Diana Rhudick: On the evolution of translation as a career and the growth of post-editing

In this interview for Cultures Connection on post editing, the American translator Diana Rhudick* has agreed to share with us her opinion on Machine Translation Post-Editing, and to talk about her career path as a translator.

How did you know you were meant to be a translator? What are your favorite fields of specialization? 

I’ve wanted to work with languages ever since we received brand new, fresh-smelling, perfectly clean text books for French class in seventh grade; I knew that work would be translation when I took my first translation class in college, and the homework was actually enjoyable. My favorite field of specialization is advertising, because you get to reinvent the text and let your imagination run wild.

What is the difference between Machine Translation Post Editing (MTPE) and revision?

When reviewing a translation, I pay particular attention to different things, based on whether the translation is from a human or a machine. A human may accidentally skip sections of the text, for instance, whereas that is much less likely for a machine. MT errors tend to be in the areas of style and sense; human errors tend to be more about word choice. As a result, recasting sentences to sound natural is more common when postediting MT.

How do you evaluate the quality of a translation?

I don’t use a matrix like the American Translators Association’s Flowchart for Error Point Decisions. The main areas to look at for quality are completeness, register, accuracy, terminology, and flow of the text.

According to you, what are the positive and negative points of the translation tools when you are post-editing? Do you think of such tools as an asset and a time-saver or else a loss of productivity and quality?

The type of text to be translated determines whether or not MT would be a good solution. If you have a text in a more common language (so the MT software has lots of data on it), if the MT engine has been trained in your specific subject matter, and if the output will be edited by a human, then a translation tool such as MT would be a definite time-saver. If your text is more literary or creative, I don’t think a CAT tool or MT would be a great asset.

Do you enjoy more a human translation project or a post editing project? How often do you deal with a machine translated text full of mistakes, not making sense at all?

I can honestly say that I never received entire MT texts that make no sense at all—that’s how far the technology has advanced. That said, I still prefer a human translation project. This type of translation is more varied, and I may even see some translation choices that I’ll use in my own work. With MT, the output is very similar and can be monotonous. It sometimes produces sentences that sound perfectly normal, but do not mean the same thing as the source text. When a human is translating a sentence that he is not quite sure of, he will tend to stick more closely to the source and produce something that sounds a bit awkward, which tips you off that it needs fixing.

Can you share with us a fun fact on post-editing or a striking project?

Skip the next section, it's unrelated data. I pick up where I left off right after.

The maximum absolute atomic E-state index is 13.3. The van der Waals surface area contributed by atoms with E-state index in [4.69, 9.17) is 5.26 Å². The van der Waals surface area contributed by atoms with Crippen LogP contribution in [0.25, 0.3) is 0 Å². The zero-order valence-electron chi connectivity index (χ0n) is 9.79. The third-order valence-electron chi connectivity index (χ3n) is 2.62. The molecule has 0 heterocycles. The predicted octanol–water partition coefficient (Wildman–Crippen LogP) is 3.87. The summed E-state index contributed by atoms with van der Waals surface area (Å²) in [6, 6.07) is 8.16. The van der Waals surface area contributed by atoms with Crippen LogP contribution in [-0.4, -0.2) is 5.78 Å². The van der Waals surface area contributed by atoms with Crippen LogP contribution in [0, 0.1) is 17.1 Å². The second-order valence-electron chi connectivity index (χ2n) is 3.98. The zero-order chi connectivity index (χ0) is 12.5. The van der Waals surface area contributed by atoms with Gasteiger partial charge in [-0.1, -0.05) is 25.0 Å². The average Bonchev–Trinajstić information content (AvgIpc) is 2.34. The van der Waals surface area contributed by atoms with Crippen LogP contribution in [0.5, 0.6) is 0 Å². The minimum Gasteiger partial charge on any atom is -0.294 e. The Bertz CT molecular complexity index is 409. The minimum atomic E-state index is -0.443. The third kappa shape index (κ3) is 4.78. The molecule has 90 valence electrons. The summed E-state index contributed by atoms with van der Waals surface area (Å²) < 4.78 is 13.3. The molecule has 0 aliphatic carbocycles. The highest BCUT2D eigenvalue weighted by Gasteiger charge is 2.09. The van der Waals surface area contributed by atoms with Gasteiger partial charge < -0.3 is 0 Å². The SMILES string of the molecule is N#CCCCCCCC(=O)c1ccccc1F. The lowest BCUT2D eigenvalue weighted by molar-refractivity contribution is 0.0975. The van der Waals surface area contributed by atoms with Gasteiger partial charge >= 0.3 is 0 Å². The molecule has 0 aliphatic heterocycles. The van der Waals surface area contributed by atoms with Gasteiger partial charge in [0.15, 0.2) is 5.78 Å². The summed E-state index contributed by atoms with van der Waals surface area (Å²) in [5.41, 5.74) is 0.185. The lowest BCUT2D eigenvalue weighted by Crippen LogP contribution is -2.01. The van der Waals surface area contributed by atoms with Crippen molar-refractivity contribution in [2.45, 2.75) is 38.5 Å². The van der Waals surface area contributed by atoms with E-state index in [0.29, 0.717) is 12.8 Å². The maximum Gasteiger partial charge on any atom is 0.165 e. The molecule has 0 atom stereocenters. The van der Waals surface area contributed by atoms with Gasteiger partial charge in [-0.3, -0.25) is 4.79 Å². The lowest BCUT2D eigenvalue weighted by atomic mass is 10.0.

How about a few statistics? The global machine translation market is expected to reach USD 3 billion by 2027. Electronics, healthcare, and military look to be the sectors of biggest growth.

How different is the work for a human translation job and a MTPE job? Have you noticed major differences since you started working as a translator?

MT has definitely come a long way in the past few years. In the early days, a lot of MT output was plain gibberish, and translators were saying it was mentally exhausting and even caused headaches to edit it. Now, far fewer errors crop up, and they are not likely to be basic grammar and wild terminology errors.

Do you think that a class on post editing makes students more proficient and ready for the job market?

Absolutely. Postediting requires specific skills, so teaching them is a good idea. Since our future is MT, whether we approve or not, it makes perfect sense to teach students how to postedit MT output.

How useful is the Trados certification Post-editing certification? What is a good training course?

The Trados certification is for entry-level PEMT, which is a good place to start. I know that TAUS has a postediting and review course for €100, but I haven’t heard anything about its quality. We are still in the early days of recognizing the need for specialized skills in postediting machine translation, so I think more training options will be coming.

Does MTPE represent a challenge for the career of a translator?

It depends on your outlook: Some would say it’s a challenge, others would say it’s an opportunity. In other words, do you want to decry the loss of the old ways and insist on human-only translation, or do you want to embrace change and adjust to the new market? As an old-timer, I do think we’ve lost something if new translators won’t have the opportunity to analyze a text and then create their own sentences based on their knowledge of languages and subject matter.

*With a passion for languages from an early age, Diana Rhudick received her master’s degree in translation at the Middlebury Institute of International Studies at Monterey and now devotes herself to translation of French and Spanish into English. An expert in fields including law, business, public health as well as technical texts, Diana Rhudick is a highly qualified and skilled translator, certified by the American Translators Association (ATA).

This article has been written by Marilène Haroux

Marilène was previously an Academic and a Translator. At Cultures Connection she used to be the Vendor Manager as well as Bid Manager. Now Marilène is the Bid and Communications Manager.